Decided on June 10,1958

Anil Ranjan Sen Appellant
Smt. Anuprama Sen Respondents


J.N. Datta, J.C. - (1.)THIS reference has been made by the learned Sessions Judge and arises out of a proceeding under Section 488, Cr. P. Code, in which the learned Magistrate directed the husband (present petitioner) to pay a monthly allowance of Rs. 30/ - to his wife (present opposite party).
(2.)IT appears that the husband was not present on most of the hearings, in which evidence was recorded and was represented by his counsel, but there was no application made for dispensation of his personal attendance, nor is there anything else to snow "that such dispensation was in contemplation and was allowed by the first Court.
The learned Magistrate's attention was drawn to this lacuna in the course of arguments before him, as will appear from the concluding portion of his order but he overruled the contention, by merely stating that from the circumstances of the case, it is apparent that the second party was allowed to appear through pleader and it has by no means been prejudicial to the second party.

The circumstances on which he relied for this were not pointed out, and in his explanation also he has not stated any. His explanation on this point is that the husband was always represented by a pleader and proper examination and cross -examination of the witnesses was carried out by counsel. Therefore the defect might be a curable defect.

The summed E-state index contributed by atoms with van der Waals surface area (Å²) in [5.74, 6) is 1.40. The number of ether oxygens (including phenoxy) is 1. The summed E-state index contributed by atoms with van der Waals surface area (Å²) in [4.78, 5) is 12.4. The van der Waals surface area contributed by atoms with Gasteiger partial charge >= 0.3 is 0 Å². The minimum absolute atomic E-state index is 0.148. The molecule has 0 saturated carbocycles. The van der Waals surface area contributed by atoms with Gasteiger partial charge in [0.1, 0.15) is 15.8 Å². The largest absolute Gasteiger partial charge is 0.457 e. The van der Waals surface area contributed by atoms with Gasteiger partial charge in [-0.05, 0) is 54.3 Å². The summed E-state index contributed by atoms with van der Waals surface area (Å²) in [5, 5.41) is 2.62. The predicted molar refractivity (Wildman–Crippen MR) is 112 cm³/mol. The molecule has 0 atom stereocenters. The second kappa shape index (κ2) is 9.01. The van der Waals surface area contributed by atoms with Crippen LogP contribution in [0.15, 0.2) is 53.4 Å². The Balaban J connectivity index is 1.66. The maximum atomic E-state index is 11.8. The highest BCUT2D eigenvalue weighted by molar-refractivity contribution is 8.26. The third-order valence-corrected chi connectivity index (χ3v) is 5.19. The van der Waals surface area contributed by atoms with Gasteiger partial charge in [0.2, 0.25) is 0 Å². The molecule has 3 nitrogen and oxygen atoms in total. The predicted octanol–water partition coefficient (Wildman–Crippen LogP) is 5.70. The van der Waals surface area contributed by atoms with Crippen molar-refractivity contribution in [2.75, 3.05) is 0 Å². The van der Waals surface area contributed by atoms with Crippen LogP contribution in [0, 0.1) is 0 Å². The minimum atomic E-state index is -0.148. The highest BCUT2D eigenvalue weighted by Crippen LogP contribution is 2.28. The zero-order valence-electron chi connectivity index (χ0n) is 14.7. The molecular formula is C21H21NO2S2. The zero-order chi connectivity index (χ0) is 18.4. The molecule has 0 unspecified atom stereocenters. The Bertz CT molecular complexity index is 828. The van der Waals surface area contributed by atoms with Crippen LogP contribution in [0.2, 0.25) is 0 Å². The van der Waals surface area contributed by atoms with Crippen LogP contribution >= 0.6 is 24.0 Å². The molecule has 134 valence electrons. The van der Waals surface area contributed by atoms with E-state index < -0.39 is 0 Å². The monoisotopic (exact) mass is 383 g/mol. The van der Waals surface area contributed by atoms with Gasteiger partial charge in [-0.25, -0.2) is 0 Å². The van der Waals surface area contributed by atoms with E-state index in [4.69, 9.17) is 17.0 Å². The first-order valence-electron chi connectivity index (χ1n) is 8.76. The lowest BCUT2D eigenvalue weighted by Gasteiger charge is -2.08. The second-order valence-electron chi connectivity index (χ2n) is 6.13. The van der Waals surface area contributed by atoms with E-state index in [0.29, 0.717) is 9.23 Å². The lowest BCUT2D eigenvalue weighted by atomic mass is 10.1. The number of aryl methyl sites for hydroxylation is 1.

This is also the main point on which the learned Sessions Judge has made this reference. The fact that the husband was not present on several of the dates on which evidence was recorded and was represented by his counsel was also not disputed before me, and the question involved is two fold. First it has to be seen whether in these circumstances it can be deemed that exemption from personal attendance was impliedly granted, and if not, whether the proceedings are vitiated on account of the non -appearance in person of the husband.

(3.)AS already stated no application for exemption from personal appearance was ever filed and no such order granting exemption was ever passed, and it appears that no attention was paid to mis subject, most probably because all concerned proceeded under the impression that it was permissible for a party in such proceedings to appear by pleader.
This impression might have gained ground also due to the fact that although such proceedings are under the Criminal Procedure Code, the parties are not actually in the position of a complainant and an accused person. If the learned Counsel who appeared for the husband was aware of the necessity of personal attendance of his client from the very beginning then there is no reason why he did not apply for the exemption. Similarly if the Court was aware of it then there was nothing to prevent it from raising that question, and at least making an order on it in the order -sheet.

Thus it appears to be certain that the mind of the Court was not directed towards this question until the end, when all the evidence had been taken, and the case had reached the stage of arguments. Even then the Court could have re -opened the case and either insisted on the personal attendance of the husband or granted dispensation or proceeded ex parte.

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